In FIG. 3, pancake coil transmitter 50 is placed on article surface 56, and substantially lies in the same plane as article surface 56. That is, when pancake coil transmitter 50 is placed on a substantially flat article surface 56, pancake coil transmitter 50 does not significantly protrude therefrom, allowing the assembly of transmitter and article surface 56 to maintain a relatively low profile as compared to transmitters including three orthogonal solenoids, as shown in FIG. 2. Pancake coil transmitter 50 is, therefore, useful for achieving a relatively compact design of first communication module 12.

A strength of the magnetic field broadcast by pancake coil transmitter 50 is proportional to the cross-sectional area (measured in a direction along the plane of article surface 56) of pancake coil transmitter 50, as well as the number of turns of wire 54 and the current provided to wire 54. Both the size of soft magnetic core 52 and the number of turns of wire 54 affect the cross-sectional area of pancake coil transmitter 50. The ability to increase the cross-sectional area of pancake coil transmitter 50 and the number of turns of wire 54 without increasing the profile of transmitter 50 enables the strength of the magnetic field broadcast by transmitter 50, and thus, the read range of the magnetic field, to be increased without substantially increasing the power consumed by transmitter 50. That is, rather than increasing the current provided to wires 54 of transmitter 50 to increase the read range of transmitter 50, the cross-sectional area of transmitter 50 may be increased. Alternatively, both the current provided to wire 54 of transmitter 50 and the cross-sectional area of pancake coil 50 may be increased to increase the read range of transmitter 50, or the current provided to wire 54 may be increased to increase the read range of transmitter 50.

FIG. 4 is yet another embodiment of transmitter system 60 that may be used as transmitter 16 in first communication module 12 of FIG. 1. Transmitter system 60 includes microelectromechanical system (MEMS) 62 and transmitter chip 64 that is mounted on MEMS 62. Arm 66 of MEMS 62 is configured to rotate platform 68 on which transmitter chip 64 is mounted, which allows a single transmitter chip 64 to broadcast a magnetic field in multiple directions. For example, MEMS 62 may be configured to rotate such that transmitter chip 64 is able to transmit a magnetic field in at least three orthogonal directions with a single transmitter chip 64, rather than three solenoids as shown in the embodiment of transmitter 40 shown in FIG. 2. MEMS 62 may rotate transmitter chip 64 under the control of processor 18 or another processor/controller, or MEMS 62 may be configured to automatically rotate transmitter chip 64 in a predetermined or random rotation pattern during a predetermined time interval, such as when power is provided to transmitter system 60. In other embodiments, MEMS 62 may be configured to rotate more than one transmitter chip.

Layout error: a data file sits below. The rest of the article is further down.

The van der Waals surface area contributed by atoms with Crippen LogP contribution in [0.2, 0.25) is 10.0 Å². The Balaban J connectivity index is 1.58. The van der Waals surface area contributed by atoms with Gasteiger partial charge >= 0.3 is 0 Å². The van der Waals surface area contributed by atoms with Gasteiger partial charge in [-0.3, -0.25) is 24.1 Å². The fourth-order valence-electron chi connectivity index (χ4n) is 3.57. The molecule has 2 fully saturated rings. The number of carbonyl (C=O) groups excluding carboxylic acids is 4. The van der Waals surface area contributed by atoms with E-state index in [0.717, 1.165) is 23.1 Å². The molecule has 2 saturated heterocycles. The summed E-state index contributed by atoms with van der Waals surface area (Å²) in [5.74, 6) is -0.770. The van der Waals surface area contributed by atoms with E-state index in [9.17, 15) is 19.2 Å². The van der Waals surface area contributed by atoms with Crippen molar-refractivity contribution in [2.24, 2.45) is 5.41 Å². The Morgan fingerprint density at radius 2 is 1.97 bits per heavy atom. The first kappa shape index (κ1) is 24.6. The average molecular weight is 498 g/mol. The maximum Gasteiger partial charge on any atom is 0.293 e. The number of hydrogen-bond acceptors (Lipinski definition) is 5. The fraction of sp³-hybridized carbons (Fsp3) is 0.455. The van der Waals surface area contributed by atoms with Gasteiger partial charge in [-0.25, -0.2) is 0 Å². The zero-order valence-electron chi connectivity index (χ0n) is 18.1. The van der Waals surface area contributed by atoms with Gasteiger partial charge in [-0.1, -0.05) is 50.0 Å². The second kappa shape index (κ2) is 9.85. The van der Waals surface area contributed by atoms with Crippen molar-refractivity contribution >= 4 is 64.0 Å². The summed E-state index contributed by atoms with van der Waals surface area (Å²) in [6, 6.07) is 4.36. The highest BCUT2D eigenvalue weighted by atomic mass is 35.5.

MEMS 62 is schematically shown in FIG. 4. MEMS 62 is typically a more complicated device that may be, for example, similar to those MEMS devices used in micromirror systems.

As previously described, transmitter 16 (FIG. 1) may be configured to emit magnetic field 32 having vector components in two or more directions in order to increase the likelihood that MR sensor 22 (FIG. 1) is properly oriented relative transmitter 16 to read the magnetic field 32. In other embodiments, MR sensor receiver 22 may be designed to include MR sensors oriented in at least two orthogonal or non-orthogonal directions or arranged in different planes, as shown in FIG. 4. The MR sensor receiver oriented to sense a magnetic field from at least two different directions may be used in addition to or instead of a transceiver that emits a magnetic field in at least two directions (e.g., FIG. 2) or two planes.

FIG. 5 is a schematic plan view of MR sensor assembly 70, which may be incorporated into second communications module 14 of FIG. 1. MR sensor assembly 70 includes substrate 72, and MR sensors 74, 76, and 78 arranged on substrate 72. Substrate 72 defines a first surface 72A, second surface 72B oriented at angle A with respect to first surface 72A, third surface 72C that is substantially parallel to first surface 72A, and fourth surface 72D that is oriented at angle B with respect to first surface 72A. In one embodiment, angles A and B are substantially equal. Furthermore, in other embodiments, first surface 72A and third surface 72C are not substantially parallel.

First surface 72A is configured to mount to an article surface or a surface of a housing of communication module 14. In order to sense magnetic fields emanating from at least three directions, MR sensor 74 is mounted on second surface 72B, MR sensor 76 is mounted on third surface 72C, and MR sensor 78 is mounted on fourth surface 72D. In particular, MR sensor 74 is configured to sense a magnetic field in a first direction 80, while MR sensor 76 is configured to sense a magnetic field in a second direction 82 that is oriented at angle A (or alternatively, oriented at an angle equal to about 360 degrees (°)-A) with respect to the first direction 80. MR sensor 78 is configured to sense a magnetic field in direction 84, which is oriented at angle B (or alternatively, oriented at an angle equal to about 360°-B). A user may manually rotate MR sensor assembly 70 in order to allow MR sensors 74, 76, and 78 to receive the strongest magnetic field signals. For example, when MR sensor assembly 70 is disposed within a housing of second communication module 14, a user may manually rotate the housing in the presence of first communication module 12 as a magnetic field is emitted from transmitter 16 of first communication module 12.